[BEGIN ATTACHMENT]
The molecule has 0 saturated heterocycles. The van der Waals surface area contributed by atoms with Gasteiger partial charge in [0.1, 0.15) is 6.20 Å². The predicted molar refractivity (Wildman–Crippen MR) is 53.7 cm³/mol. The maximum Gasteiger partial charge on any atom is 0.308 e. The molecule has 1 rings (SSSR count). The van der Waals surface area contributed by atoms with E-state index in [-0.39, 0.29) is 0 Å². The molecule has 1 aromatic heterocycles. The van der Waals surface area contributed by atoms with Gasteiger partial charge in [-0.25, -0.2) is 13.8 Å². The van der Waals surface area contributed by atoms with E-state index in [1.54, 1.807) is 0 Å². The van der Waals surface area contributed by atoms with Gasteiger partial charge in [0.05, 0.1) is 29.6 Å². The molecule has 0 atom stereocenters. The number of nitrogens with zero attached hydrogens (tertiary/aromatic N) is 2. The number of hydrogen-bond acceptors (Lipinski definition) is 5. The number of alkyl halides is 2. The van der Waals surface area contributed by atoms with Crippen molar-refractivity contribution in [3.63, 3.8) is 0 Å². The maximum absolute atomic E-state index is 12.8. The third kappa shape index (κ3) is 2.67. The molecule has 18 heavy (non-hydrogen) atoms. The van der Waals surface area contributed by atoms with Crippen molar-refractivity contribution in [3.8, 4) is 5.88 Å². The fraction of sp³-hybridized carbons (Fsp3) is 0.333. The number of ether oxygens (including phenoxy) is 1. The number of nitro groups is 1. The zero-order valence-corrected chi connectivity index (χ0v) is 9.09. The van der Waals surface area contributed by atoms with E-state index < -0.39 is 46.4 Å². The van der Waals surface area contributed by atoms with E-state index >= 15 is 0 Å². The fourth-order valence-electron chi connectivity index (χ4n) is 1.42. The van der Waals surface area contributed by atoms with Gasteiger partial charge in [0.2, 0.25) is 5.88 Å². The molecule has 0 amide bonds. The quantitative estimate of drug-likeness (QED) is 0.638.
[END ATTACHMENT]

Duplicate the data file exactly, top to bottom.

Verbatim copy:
The molecule has 0 saturated heterocycles. The van der Waals surface area contributed by atoms with Gasteiger partial charge in [0.1, 0.15) is 6.20 Å². The predicted molar refractivity (Wildman–Crippen MR) is 53.7 cm³/mol. The maximum Gasteiger partial charge on any atom is 0.308 e. The molecule has 1 rings (SSSR count). The van der Waals surface area contributed by atoms with E-state index in [-0.39, 0.29) is 0 Å². The molecule has 1 aromatic heterocycles. The van der Waals surface area contributed by atoms with Gasteiger partial charge in [-0.25, -0.2) is 13.8 Å². The van der Waals surface area contributed by atoms with E-state index in [1.54, 1.807) is 0 Å². The van der Waals surface area contributed by atoms with Gasteiger partial charge in [0.05, 0.1) is 29.6 Å². The molecule has 0 atom stereocenters. The number of nitrogens with zero attached hydrogens (tertiary/aromatic N) is 2. The number of hydrogen-bond acceptors (Lipinski definition) is 5. The number of alkyl halides is 2. The van der Waals surface area contributed by atoms with Crippen molar-refractivity contribution in [3.63, 3.8) is 0 Å². The maximum absolute atomic E-state index is 12.8. The third kappa shape index (κ3) is 2.67. The molecule has 18 heavy (non-hydrogen) atoms. The van der Waals surface area contributed by atoms with Crippen molar-refractivity contribution in [3.8, 4) is 5.88 Å². The fraction of sp³-hybridized carbons (Fsp3) is 0.333. The number of ether oxygens (including phenoxy) is 1. The number of nitro groups is 1. The zero-order valence-corrected chi connectivity index (χ0v) is 9.09. The van der Waals surface area contributed by atoms with E-state index < -0.39 is 46.4 Å². The van der Waals surface area contributed by atoms with E-state index >= 15 is 0 Å². The fourth-order valence-electron chi connectivity index (χ4n) is 1.42. The van der Waals surface area contributed by atoms with Gasteiger partial charge in [0.2, 0.25) is 5.88 Å². The molecule has 0 amide bonds. The quantitative estimate of drug-likeness (QED) is 0.638.